Take it from me, getting out of an insomnia funk can be difficult. My worst spell with insomnia happened in 2013-2014 when I fell ill. I went through all the tests you can imagine and everything was coming back normal. The moment I would lay down, my body would go into spasms or cramps and it prevented me from sleeping. The longest stretch that I went through was 100 hours without sleep – at all.

Finally, after getting five weeks of iron infusions to help with the cramping – I managed to grab some sleep. I had tried everything – even sleeping pills – and nothing was working. Things were so bad that I attended a sleep clinic before going back to work. Here are some things I learned on how to manage my insomnia.

Regular sleep schedule

This is crucial. Going to be around the same time and getting up in the morning around the same time is important to help naturally regulate your body and get your “internal clock” working again. I’m working on this now – I can’t seem to get up earlier than 9 am and going back to work is going to be such a shock. Avoiding naps is important too – I’ve managed to get through the day without a nap for several weeks now.

No caffeine past noon

If I drink coffee later in the day – than it may impact my sleep. I’ll have one or two cups of coffee in the morning and won’t drink it for the rest of the day. If I do get the caffeine craving later in the day, I’ll try and get a latte with skim milk. Or you could switch to decaf.

A Massive New Study of 347,077 People Just Revealed Exactly How Much Coffee  You Should Drink Each Day. (Before the Health Dangers Outweigh the  Benefits) | Inc.com

Regular exercise

Daily exercise helps me to sleep better at night time. The best sleep I ever had was after an aquafit class. Or after a steam massage with a salt scrub. My skin also felt amazing – I’m actually do for one any day now.

The 10 Most Important Yoga Poses for Beginners | DOYOU

Sunshine and Vitamin D

Getting some sunshine and natural vitamin D not only will help with your mental health but it can also help improve your sleep. If you live in a place like Alberta where we have such short winter days, I recommend getting a SAD light or talking to your doctor about taking vitamin D supplements.

Because of my history, I take two vitamin D3 gummies in the morning. My condo has large windows that lets in a lot of natural light and it can feel like I’m outside. I know going for a long walk or a hike in the wilderness can help me rest well.

How Little Doses of Sunlight Help the Body

Meal Spacing

As many of you know, I practice intermittent fasting to help lose weight. While weight loss progress is slow going, eating between certain times can help you sleep at better at night. I now eat between 11:00 am and 8:00 pm at night. Sometimes it’s 12:00 and 8:00 or 11:00 and 7:00 pm. But never past 8:00 pm at night time. This way I am never going to bed on a full stomach.

Eating healthy foods and staying hydrated can also help!

Healthy Food Doesn't Have to Be Expensive: How to Eat Well on a Budget |  AHU Online

Sleep hygiene

Practicing good sleep hygiene is an important part of sleep well. Some people take baths or showers at night to help unwind after a long work day. My nightly ritual is to listen to some relaxing music before bed. Wash my face and neck. Make sure the bed is neat and sheets are tucked in. If my room is messy – I have to pick up things off the floor or take them off the bed – or that distracts me from sleeping.

Brushing my teeth, brushing my hair and even what I wear can impact my sleep. Sometimes a fan or white noise can also help block out other noises that may be happening.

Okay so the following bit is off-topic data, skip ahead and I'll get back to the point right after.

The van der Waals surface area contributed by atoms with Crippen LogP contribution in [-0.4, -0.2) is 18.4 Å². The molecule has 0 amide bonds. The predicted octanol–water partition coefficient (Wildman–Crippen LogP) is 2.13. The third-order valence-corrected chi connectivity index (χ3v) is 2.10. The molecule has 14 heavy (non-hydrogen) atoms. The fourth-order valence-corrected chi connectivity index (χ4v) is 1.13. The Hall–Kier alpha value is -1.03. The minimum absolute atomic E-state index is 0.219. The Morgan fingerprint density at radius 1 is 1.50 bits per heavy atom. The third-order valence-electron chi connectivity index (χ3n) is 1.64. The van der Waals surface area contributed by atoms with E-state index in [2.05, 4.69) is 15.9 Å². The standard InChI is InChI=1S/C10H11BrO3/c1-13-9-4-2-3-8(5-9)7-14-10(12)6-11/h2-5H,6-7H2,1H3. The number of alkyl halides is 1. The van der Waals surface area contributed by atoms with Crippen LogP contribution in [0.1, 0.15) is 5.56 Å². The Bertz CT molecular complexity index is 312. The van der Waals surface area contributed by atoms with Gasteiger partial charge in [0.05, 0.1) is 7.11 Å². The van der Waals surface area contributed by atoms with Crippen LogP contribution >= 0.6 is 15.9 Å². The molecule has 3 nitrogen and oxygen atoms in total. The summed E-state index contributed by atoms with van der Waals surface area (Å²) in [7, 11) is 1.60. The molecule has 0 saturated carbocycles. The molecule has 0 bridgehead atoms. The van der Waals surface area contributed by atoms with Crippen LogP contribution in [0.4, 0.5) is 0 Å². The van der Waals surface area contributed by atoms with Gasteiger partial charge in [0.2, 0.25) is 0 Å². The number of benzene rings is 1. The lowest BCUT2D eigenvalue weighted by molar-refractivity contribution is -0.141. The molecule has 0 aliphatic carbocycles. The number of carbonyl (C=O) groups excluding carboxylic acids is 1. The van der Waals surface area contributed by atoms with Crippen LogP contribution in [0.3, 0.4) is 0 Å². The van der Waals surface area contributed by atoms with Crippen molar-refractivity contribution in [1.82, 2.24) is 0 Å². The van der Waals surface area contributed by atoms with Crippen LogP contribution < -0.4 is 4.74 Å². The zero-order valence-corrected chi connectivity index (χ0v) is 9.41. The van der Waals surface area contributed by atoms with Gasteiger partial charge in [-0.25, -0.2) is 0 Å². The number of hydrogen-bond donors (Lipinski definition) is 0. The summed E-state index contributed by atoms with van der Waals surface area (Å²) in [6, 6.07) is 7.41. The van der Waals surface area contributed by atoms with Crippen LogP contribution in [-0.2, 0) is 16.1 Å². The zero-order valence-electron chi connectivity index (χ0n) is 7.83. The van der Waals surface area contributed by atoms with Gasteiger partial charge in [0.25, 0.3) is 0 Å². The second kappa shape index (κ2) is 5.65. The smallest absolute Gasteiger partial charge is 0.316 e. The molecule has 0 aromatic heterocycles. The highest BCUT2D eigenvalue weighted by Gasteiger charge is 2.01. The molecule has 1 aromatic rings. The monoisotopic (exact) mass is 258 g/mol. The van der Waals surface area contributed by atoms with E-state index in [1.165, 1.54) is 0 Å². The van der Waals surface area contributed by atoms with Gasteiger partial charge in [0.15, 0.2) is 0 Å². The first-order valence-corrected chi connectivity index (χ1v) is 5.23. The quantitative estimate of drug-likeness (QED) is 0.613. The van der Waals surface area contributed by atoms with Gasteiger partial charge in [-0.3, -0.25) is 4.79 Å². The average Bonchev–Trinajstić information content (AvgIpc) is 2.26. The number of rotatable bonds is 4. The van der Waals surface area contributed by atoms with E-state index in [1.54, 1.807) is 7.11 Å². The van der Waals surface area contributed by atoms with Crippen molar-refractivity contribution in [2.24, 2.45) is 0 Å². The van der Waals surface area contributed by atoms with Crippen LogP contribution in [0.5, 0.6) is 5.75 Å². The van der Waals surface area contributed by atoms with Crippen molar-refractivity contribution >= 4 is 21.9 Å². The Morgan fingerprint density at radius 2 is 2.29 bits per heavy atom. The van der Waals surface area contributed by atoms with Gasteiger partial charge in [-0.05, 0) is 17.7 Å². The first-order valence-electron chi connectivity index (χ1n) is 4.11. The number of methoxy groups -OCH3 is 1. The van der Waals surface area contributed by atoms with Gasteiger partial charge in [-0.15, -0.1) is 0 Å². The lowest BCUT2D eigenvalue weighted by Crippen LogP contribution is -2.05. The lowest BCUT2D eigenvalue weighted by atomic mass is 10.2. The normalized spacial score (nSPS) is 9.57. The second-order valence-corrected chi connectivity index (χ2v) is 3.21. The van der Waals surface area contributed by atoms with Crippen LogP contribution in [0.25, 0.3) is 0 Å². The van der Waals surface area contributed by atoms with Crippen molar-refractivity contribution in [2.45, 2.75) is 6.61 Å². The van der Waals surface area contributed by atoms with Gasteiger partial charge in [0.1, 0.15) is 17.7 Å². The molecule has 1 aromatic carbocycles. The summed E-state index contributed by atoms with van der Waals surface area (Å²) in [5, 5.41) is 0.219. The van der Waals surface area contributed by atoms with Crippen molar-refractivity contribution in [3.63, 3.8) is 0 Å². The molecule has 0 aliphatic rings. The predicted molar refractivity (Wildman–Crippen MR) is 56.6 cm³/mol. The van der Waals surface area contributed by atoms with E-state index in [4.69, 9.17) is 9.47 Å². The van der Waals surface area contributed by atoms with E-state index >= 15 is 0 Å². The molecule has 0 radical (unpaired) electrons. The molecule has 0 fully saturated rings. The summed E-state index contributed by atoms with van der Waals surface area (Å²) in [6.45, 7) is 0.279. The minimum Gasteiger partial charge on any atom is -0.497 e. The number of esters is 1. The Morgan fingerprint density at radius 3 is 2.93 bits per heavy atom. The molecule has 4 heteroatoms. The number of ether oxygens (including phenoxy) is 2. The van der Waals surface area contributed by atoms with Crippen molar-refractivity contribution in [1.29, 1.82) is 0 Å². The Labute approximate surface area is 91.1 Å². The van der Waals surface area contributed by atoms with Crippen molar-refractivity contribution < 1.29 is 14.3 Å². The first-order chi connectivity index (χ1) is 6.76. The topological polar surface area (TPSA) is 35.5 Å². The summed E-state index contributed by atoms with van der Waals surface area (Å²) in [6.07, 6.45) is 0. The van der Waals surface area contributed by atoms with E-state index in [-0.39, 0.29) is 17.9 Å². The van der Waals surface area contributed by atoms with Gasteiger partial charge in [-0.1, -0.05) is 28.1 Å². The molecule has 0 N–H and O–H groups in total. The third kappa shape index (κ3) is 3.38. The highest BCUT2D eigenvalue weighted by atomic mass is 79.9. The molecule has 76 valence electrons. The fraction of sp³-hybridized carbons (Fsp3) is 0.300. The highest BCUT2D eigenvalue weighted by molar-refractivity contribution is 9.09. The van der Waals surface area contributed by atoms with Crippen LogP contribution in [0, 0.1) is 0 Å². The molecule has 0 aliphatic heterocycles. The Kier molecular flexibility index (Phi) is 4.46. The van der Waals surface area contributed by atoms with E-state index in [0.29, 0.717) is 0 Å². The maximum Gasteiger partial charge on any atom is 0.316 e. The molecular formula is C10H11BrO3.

I love my blackout curtains as well. These really help in the summer time when the sun is out early in the morning – way earlier than I need to get up.

20 Pretty Girls' Bedroom Designs | Home Design Lover


Some people swear that meditation or yoga can help them sleep better. For me – I might listen to some Native American flute music or yoga music to help clear thoughts from my mind. Add in a cup of sleepy time tea and this can really help you catch some z’s. Check out my meditation page for some youtube suggestions.

10 Things We Know About the Science of Meditation - Mindful

No screen time!

Get off your computers and put your phone away for the night. Keep the phone on a nighttable and close the cover so you can’t see messages come in. If you need to, turn the phone on silent. Turn off notifications from social media sites that might otherwise keep you up.

If you’re using meditation music, lie down and close your eyes in your bed while listening to the music. Turn off all the lights and your phone.

If you’re a reader, you can try reading a book to help tire out your mind.


If anxiety is affecting your sleep, you may want to consider therapy to get to the bottom of what’s causing your anxiety. Sometimes things are out of our control – as I’m learning – and you may need more help.

Talk to your doctor about medications that can help ease your anxiety or help you sleep. Melatonin is a natural supplement that can work to regulate your sleep schedule naturally. However, it doesn’t work for everyone. If you’ve tried Melatonin and all the remedies I suggested above – then you may need medical intervention to stop your insomnia.

I am seeing my doctor later today and will be asking for a little “help” for my insomnia. I don’t ask for medications often and she knows this. She may have some new ideas that can help me out. If she does, I’ll report back here.

There may be a medical condition that is causing you to toss and turn during the night – if so, then I highly recommend that you go for some labwork and routine tests with your doctor to rule things out.

Do you suffer from insomnia? What tricks have you learned to help you sleep at night time? Let me know in the comments!

Living Well Series